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Cindy Potechin, Rick Gurnsey, Francois X. Sezikeye; The central performance drop can be elicited without a backward mask. Journal of Vision 2002;2(7):235. doi: https://doi.org/10.1167/2.7.235.
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Purpose: Studies of the central performance drop (CPD) have shown improved discrimination of textures, comprising left and right oblique lines, as the disparate texture is moved away from the fovea (e.g. Kehrer, 1987). One account of this effect is that processing is faster in the periphery than at the fovea. Therefore, when performance is limited by a backward mask, segmentation processes may have more time to operate in the periphery than at the fovea, leading to impaired central performance (Kehrer, 1987, Spatial Vision). A second account explains the CPD in purely spatial terms (Gurnsey, et al., 1996, JEP:HPP). The “processing speed” account argues that a backward mask is critical to the CPD whereas the spatial account does not. Morikowa (2000, Vision Research) showed that the CPD was not elicited when performance was limited by a simultaneous mask, thus seeming to support the processing speed proposal.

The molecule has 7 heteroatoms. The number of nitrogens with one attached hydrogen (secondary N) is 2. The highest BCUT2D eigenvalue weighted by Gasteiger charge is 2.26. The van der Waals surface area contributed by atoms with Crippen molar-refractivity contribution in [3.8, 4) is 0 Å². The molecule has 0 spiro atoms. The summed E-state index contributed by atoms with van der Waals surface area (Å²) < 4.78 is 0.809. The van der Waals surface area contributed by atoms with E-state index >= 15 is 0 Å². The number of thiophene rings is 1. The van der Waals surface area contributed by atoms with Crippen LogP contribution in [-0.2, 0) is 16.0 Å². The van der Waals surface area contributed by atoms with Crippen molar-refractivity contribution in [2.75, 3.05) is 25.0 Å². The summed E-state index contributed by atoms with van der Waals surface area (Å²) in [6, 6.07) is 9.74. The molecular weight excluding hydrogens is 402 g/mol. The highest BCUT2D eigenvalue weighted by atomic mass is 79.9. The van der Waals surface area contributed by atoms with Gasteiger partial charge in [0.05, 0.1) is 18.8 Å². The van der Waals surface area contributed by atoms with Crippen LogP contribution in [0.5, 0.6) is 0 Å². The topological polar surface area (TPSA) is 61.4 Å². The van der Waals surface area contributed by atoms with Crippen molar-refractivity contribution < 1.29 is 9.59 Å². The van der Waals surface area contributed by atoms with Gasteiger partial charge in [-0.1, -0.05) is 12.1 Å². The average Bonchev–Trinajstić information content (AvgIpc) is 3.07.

Methods: We employed a different method of degrading performance without a backward mask. Textures always comprised line segments having mean orientations of 45 and 135 degrees. Texture discrimination was made more difficult by introducing variability about these mean orientations. We refer to this variability as orientation bandwidth. In one task we determined threshold orientation-bandwith as a function of eccentricity. In a second task we measured performance in a four-alternative forced choice task, for a fixed orientation bandwidth, at a range of eccentricities.
Results: In both conditions sensitivity increased significantly as the target was moved from the fovea to about 5.0 to 8.5 degrees.
Conclusion: Consistent with the spatial account of Gurnsey et al. (1996), the CPD can be elicited without a backward mask. We believe that Morikowa's failure to find a CPD with a simultaneous mask reflects the fact that his mask was simply less effective at the fovea than in the periphery.
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